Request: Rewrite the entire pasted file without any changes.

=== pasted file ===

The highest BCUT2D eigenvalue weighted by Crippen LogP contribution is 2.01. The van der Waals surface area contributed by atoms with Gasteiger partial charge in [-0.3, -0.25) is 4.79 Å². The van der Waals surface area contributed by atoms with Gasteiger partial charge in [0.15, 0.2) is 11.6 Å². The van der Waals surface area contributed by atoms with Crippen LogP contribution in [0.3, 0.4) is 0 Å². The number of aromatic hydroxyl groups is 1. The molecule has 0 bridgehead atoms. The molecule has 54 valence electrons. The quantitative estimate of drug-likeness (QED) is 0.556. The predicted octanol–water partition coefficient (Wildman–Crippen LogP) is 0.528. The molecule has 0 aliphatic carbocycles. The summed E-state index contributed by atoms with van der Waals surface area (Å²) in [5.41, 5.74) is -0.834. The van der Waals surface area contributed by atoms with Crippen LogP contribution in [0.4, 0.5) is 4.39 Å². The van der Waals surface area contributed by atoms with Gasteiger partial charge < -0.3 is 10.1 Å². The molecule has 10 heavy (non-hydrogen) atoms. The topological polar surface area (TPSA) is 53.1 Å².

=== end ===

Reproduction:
The highest BCUT2D eigenvalue weighted by Crippen LogP contribution is 2.01. The van der Waals surface area contributed by atoms with Gasteiger partial charge in [-0.3, -0.25) is 4.79 Å². The van der Waals surface area contributed by atoms with Gasteiger partial charge in [0.15, 0.2) is 11.6 Å². The van der Waals surface area contributed by atoms with Crippen LogP contribution in [0.3, 0.4) is 0 Å². The number of aromatic hydroxyl groups is 1. The molecule has 0 bridgehead atoms. The molecule has 54 valence electrons. The quantitative estimate of drug-likeness (QED) is 0.556. The predicted octanol–water partition coefficient (Wildman–Crippen LogP) is 0.528. The molecule has 0 aliphatic carbocycles. The summed E-state index contributed by atoms with van der Waals surface area (Å²) in [5.41, 5.74) is -0.834. The van der Waals surface area contributed by atoms with Crippen LogP contribution in [0.4, 0.5) is 4.39 Å². The van der Waals surface area contributed by atoms with Gasteiger partial charge < -0.3 is 10.1 Å². The molecule has 10 heavy (non-hydrogen) atoms. The topological polar surface area (TPSA) is 53.1 Å².